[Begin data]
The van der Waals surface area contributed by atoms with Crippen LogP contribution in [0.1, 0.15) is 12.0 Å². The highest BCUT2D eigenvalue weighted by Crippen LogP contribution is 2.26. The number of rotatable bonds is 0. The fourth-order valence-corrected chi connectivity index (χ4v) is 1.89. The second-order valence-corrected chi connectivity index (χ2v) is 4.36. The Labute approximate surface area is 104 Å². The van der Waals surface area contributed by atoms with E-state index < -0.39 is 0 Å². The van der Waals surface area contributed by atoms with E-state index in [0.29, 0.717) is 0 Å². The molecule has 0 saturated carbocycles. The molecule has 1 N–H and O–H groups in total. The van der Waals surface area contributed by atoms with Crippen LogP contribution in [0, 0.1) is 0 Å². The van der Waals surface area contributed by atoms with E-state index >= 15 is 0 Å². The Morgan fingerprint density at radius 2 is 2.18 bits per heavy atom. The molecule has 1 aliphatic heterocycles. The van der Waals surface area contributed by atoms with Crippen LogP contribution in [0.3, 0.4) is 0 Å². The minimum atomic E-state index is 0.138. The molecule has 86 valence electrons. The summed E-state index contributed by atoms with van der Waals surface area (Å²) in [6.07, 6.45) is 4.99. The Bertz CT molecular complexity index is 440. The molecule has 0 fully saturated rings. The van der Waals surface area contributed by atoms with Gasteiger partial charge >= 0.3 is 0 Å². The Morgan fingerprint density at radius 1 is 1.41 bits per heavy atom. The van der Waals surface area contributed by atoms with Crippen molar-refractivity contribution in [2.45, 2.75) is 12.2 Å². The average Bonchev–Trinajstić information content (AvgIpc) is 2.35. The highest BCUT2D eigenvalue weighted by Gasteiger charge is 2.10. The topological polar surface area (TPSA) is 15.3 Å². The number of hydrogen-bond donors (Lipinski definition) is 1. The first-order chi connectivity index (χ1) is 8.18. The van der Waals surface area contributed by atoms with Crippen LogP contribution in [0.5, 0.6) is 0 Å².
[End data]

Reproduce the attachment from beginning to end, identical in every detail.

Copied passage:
The van der Waals surface area contributed by atoms with Crippen LogP contribution in [0.1, 0.15) is 12.0 Å². The highest BCUT2D eigenvalue weighted by Crippen LogP contribution is 2.26. The number of rotatable bonds is 0. The fourth-order valence-corrected chi connectivity index (χ4v) is 1.89. The second-order valence-corrected chi connectivity index (χ2v) is 4.36. The Labute approximate surface area is 104 Å². The van der Waals surface area contributed by atoms with E-state index < -0.39 is 0 Å². The van der Waals surface area contributed by atoms with E-state index in [0.29, 0.717) is 0 Å². The molecule has 0 saturated carbocycles. The molecule has 1 N–H and O–H groups in total. The van der Waals surface area contributed by atoms with Crippen LogP contribution in [0, 0.1) is 0 Å². The van der Waals surface area contributed by atoms with E-state index >= 15 is 0 Å². The Morgan fingerprint density at radius 2 is 2.18 bits per heavy atom. The molecule has 1 aliphatic heterocycles. The van der Waals surface area contributed by atoms with Crippen LogP contribution in [0.3, 0.4) is 0 Å². The minimum atomic E-state index is 0.138. The molecule has 86 valence electrons. The summed E-state index contributed by atoms with van der Waals surface area (Å²) in [6.07, 6.45) is 4.99. The Bertz CT molecular complexity index is 440. The molecule has 0 fully saturated rings. The van der Waals surface area contributed by atoms with Gasteiger partial charge >= 0.3 is 0 Å². The Morgan fingerprint density at radius 1 is 1.41 bits per heavy atom. The van der Waals surface area contributed by atoms with Crippen molar-refractivity contribution in [2.45, 2.75) is 12.2 Å². The average Bonchev–Trinajstić information content (AvgIpc) is 2.35. The highest BCUT2D eigenvalue weighted by Gasteiger charge is 2.10. The topological polar surface area (TPSA) is 15.3 Å². The number of hydrogen-bond donors (Lipinski definition) is 1. The first-order chi connectivity index (χ1) is 8.18. The van der Waals surface area contributed by atoms with Crippen LogP contribution in [0.5, 0.6) is 0 Å².